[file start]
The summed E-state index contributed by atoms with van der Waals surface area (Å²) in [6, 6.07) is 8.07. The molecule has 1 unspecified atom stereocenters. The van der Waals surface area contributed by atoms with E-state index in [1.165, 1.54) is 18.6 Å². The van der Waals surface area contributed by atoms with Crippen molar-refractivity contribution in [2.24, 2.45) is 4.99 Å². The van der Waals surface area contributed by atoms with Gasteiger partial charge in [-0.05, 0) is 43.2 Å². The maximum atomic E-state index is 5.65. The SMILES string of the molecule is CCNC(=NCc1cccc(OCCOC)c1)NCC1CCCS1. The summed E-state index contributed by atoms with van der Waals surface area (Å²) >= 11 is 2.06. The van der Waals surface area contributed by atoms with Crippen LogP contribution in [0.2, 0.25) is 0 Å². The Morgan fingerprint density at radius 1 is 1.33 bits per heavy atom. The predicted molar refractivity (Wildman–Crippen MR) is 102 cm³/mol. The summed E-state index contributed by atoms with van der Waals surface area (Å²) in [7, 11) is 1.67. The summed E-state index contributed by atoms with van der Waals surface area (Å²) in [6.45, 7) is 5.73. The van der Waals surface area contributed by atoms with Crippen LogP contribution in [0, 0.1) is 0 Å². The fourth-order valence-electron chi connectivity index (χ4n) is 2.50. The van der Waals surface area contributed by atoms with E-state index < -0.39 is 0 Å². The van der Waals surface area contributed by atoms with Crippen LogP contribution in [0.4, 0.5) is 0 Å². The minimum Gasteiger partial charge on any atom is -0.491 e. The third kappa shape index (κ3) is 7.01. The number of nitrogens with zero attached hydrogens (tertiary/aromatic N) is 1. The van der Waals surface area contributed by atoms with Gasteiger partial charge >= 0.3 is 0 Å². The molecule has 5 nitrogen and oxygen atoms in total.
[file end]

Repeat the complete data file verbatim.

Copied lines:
The summed E-state index contributed by atoms with van der Waals surface area (Å²) in [6, 6.07) is 8.07. The molecule has 1 unspecified atom stereocenters. The van der Waals surface area contributed by atoms with E-state index in [1.165, 1.54) is 18.6 Å². The van der Waals surface area contributed by atoms with Crippen molar-refractivity contribution in [2.24, 2.45) is 4.99 Å². The van der Waals surface area contributed by atoms with Gasteiger partial charge in [-0.05, 0) is 43.2 Å². The maximum atomic E-state index is 5.65. The SMILES string of the molecule is CCNC(=NCc1cccc(OCCOC)c1)NCC1CCCS1. The summed E-state index contributed by atoms with van der Waals surface area (Å²) >= 11 is 2.06. The van der Waals surface area contributed by atoms with Crippen LogP contribution in [0.2, 0.25) is 0 Å². The Morgan fingerprint density at radius 1 is 1.33 bits per heavy atom. The predicted molar refractivity (Wildman–Crippen MR) is 102 cm³/mol. The summed E-state index contributed by atoms with van der Waals surface area (Å²) in [7, 11) is 1.67. The summed E-state index contributed by atoms with van der Waals surface area (Å²) in [6.45, 7) is 5.73. The van der Waals surface area contributed by atoms with Crippen LogP contribution in [0, 0.1) is 0 Å². The fourth-order valence-electron chi connectivity index (χ4n) is 2.50. The van der Waals surface area contributed by atoms with E-state index < -0.39 is 0 Å². The van der Waals surface area contributed by atoms with Crippen LogP contribution in [0.4, 0.5) is 0 Å². The minimum Gasteiger partial charge on any atom is -0.491 e. The third kappa shape index (κ3) is 7.01. The number of nitrogens with zero attached hydrogens (tertiary/aromatic N) is 1. The van der Waals surface area contributed by atoms with Gasteiger partial charge >= 0.3 is 0 Å². The molecule has 5 nitrogen and oxygen atoms in total.